Lt. Cmdr. Gregg Casad, a member of the Coast Guard 13th District enforcement branch, delivers a presentation about Pacific fisheries enforcement to members of the international media at Coast Guard Base Seattle, Aug. 24, 2015.  Casad’s presentation covered oceanic safety, sustainable fishing practices, and illegal, unreported and unregulated fishing.  U.S. Coast Guard photo by Petty Officer 1st Class George Degener.

Lt. Cmdr. Gregg Casad, a member of the Coast Guard 13th District enforcement branch, delivers a presentation about Pacific fisheries enforcement to members of the international media at Coast Guard Base Seattle, Aug. 24, 2015.
Casad’s presentation covered oceanic safety, sustainable fishing practices, and illegal, unreported and unregulated fishing.
U.S. Coast Guard photo by Petty Officer 1st Class George Degener.

“This was a fantastic opportunity to build connections and hear about the efforts being made by the United States to protect the oceans,” said Birdie Smith, science editor for The Day, an Australian newspaper based in Sydney. “While I am primarily concerned about what Australia is doing, understanding the actions and policies of other nations certainly allows for a better understanding of the alignment between our two governments.”

At Coast Guard Base Seattle, the journalists were greeted by members of the Coast Guard 13th District enforcement branch and law enforcement officers from Mellon. Explanations of how law enforcement agencies target certain areas and the communications process between the boarding officers at sea, to the nation state of a foreign-flagged fishing vessel, gave some insight into the Coast Guard’s LMR mission.

“It was fascinating to learn about how ships will monitor the weather, ocean currents and temperature to figure where the fish are and how that will lead you to where people may be illegally fishing,” said Smith. “You’re actually using the ocean itself to protect it.”

Crew members assigned to the Coast Guard Cutter Mellon, a 378-foot High Endurance Cutter homeported in Seattle, explain the capabilities of the cutter’s small boat to members of the international media interested in Pacific fisheries enforcement at Coast Guard Base Seattle, Aug. 24, 2015.  Mellon crew members use the ship’s small boats to enforce fisheries regulations and protect living marine resources.  U.S. Coast Guard photo by Petty Officer 1st Class George Degener.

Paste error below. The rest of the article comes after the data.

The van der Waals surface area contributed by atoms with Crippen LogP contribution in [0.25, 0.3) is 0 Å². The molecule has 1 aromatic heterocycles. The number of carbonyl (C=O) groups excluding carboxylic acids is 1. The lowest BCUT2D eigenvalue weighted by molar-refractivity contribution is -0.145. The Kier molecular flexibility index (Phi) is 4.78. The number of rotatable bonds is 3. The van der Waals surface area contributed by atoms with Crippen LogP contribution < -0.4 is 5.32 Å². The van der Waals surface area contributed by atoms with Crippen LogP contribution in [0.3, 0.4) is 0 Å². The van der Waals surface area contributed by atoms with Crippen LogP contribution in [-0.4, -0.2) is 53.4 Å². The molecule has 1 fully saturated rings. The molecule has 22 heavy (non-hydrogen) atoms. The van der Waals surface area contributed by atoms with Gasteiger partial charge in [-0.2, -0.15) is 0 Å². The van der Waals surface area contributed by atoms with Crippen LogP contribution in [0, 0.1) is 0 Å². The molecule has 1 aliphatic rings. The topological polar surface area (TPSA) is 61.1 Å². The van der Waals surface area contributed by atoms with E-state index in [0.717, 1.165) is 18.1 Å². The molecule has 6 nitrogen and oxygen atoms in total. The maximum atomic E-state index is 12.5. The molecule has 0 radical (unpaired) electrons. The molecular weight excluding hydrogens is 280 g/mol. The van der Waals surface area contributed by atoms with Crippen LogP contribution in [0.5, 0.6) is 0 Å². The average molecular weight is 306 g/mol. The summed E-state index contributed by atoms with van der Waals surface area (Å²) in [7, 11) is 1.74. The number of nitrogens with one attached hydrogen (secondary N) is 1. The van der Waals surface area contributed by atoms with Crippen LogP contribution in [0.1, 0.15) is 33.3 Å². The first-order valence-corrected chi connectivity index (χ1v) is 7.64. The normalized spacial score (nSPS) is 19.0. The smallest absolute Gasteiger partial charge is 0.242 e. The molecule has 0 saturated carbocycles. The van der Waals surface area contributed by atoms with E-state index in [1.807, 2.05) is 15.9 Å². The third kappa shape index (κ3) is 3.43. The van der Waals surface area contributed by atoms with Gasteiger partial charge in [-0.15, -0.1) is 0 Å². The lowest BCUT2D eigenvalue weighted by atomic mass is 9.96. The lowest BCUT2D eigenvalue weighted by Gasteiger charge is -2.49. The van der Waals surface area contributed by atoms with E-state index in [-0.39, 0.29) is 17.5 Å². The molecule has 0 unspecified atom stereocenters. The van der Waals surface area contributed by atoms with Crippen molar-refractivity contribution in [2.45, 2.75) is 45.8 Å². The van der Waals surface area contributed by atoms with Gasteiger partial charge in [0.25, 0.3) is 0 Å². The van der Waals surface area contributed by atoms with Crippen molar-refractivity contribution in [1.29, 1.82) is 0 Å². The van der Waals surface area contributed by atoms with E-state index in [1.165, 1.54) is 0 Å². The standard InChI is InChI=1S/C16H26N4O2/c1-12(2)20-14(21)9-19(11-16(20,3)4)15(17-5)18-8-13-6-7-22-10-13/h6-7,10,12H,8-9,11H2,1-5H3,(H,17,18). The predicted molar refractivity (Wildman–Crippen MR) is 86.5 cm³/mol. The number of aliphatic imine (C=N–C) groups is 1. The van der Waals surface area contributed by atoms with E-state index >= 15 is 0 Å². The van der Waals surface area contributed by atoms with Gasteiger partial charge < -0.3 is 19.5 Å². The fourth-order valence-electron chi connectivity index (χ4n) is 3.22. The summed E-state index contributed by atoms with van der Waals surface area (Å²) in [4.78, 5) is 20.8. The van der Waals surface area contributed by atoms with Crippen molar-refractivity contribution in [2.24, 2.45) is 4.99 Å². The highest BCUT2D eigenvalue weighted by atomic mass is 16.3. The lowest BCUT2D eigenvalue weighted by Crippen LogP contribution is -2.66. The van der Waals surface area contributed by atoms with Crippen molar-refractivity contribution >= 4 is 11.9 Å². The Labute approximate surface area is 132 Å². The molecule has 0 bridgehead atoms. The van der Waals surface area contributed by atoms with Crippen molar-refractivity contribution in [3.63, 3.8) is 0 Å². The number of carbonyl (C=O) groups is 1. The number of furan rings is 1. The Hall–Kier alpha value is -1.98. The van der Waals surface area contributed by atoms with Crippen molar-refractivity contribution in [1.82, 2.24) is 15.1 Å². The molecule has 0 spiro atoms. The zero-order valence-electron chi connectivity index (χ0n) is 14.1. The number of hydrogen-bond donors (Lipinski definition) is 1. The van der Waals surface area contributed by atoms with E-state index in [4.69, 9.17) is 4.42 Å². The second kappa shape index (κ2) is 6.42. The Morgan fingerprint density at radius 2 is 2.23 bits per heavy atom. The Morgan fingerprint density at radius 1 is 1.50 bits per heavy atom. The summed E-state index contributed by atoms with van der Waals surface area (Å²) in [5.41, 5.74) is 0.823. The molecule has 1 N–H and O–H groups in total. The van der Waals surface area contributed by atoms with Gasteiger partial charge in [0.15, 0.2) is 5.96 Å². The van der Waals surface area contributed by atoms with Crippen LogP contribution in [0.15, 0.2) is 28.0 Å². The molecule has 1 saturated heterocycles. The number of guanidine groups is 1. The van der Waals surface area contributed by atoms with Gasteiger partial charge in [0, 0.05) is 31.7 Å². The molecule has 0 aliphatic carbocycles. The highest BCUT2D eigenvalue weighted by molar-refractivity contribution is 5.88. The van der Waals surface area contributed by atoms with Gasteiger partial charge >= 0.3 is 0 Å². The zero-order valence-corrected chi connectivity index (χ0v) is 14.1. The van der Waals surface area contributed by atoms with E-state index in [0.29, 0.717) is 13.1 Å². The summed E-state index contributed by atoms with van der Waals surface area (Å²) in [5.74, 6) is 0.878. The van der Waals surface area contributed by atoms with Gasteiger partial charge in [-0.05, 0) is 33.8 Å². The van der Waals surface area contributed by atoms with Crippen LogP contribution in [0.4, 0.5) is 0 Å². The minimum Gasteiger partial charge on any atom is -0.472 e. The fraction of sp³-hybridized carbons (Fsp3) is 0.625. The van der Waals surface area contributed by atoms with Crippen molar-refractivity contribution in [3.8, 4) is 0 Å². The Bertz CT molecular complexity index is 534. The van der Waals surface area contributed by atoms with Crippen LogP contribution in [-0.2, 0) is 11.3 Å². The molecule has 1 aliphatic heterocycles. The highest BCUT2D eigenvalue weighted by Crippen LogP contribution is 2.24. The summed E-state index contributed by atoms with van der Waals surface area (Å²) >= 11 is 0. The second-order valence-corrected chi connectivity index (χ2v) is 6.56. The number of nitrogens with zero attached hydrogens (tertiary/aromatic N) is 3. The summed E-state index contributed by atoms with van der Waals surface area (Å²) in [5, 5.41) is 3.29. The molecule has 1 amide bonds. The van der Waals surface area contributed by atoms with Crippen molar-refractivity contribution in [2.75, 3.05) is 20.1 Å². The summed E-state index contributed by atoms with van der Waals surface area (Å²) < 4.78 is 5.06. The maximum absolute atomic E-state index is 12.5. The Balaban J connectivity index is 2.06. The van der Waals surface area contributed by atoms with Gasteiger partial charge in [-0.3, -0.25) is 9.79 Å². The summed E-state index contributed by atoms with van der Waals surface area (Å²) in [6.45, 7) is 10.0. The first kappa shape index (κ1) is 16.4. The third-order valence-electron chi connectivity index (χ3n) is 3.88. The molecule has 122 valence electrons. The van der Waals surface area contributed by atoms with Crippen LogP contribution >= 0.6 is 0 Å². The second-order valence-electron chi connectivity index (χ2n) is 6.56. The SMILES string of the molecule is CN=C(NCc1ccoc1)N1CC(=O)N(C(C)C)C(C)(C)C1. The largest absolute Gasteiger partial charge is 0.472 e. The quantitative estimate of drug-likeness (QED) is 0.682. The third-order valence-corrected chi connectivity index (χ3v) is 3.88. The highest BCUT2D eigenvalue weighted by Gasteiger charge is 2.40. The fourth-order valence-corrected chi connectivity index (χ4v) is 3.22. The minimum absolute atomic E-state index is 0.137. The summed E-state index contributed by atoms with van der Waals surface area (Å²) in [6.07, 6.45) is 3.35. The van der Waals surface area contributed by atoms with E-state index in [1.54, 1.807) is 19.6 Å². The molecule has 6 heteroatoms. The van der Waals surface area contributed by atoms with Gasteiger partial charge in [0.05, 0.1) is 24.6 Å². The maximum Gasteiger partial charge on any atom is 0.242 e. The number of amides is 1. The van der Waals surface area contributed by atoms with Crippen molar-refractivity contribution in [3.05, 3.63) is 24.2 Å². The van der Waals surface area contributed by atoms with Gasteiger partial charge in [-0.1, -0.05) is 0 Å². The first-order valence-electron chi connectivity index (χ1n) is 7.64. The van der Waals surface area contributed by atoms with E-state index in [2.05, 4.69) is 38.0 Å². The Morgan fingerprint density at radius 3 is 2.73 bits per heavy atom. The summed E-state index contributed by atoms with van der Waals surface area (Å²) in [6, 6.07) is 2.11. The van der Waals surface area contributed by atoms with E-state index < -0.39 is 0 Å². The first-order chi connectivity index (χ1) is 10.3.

Crew members assigned to the Coast Guard Cutter Mellon, a 378-foot High Endurance Cutter homeported in Seattle, explain the capabilities of the cutter’s small boat to members of the international media interested in Pacific fisheries enforcement at Coast Guard Base Seattle, Aug. 24, 2015.
Mellon crew members use the ship’s small boats to enforce fisheries regulations and protect living marine resources.
U.S. Coast Guard photo by Petty Officer 1st Class George Degener.

Promoting sustainable fisheries in the Pacific Ocean is critical for global infrastructure. Memorandums of understanding with countries like China and Japan, and improved coordination with governments of smaller countries like Indonesia and Samoa create a unified international approach to protect the fragile marine ecosystem.

“Publicizing the efforts and expertise of Mellon’s crew alongside our international partners certainly sends a message,” said German. “It puts poachers and their financiers on notice that there are laws that govern our oceans and we will be there to enforce them.”

From Australia to California and China to the Bering Sea, the message resounds that Coast Guardsmen and our oceanic allies around the world are fighting to protect the fragile marine ecosystem, and combat the exploitation of natural resources vital to the global economy.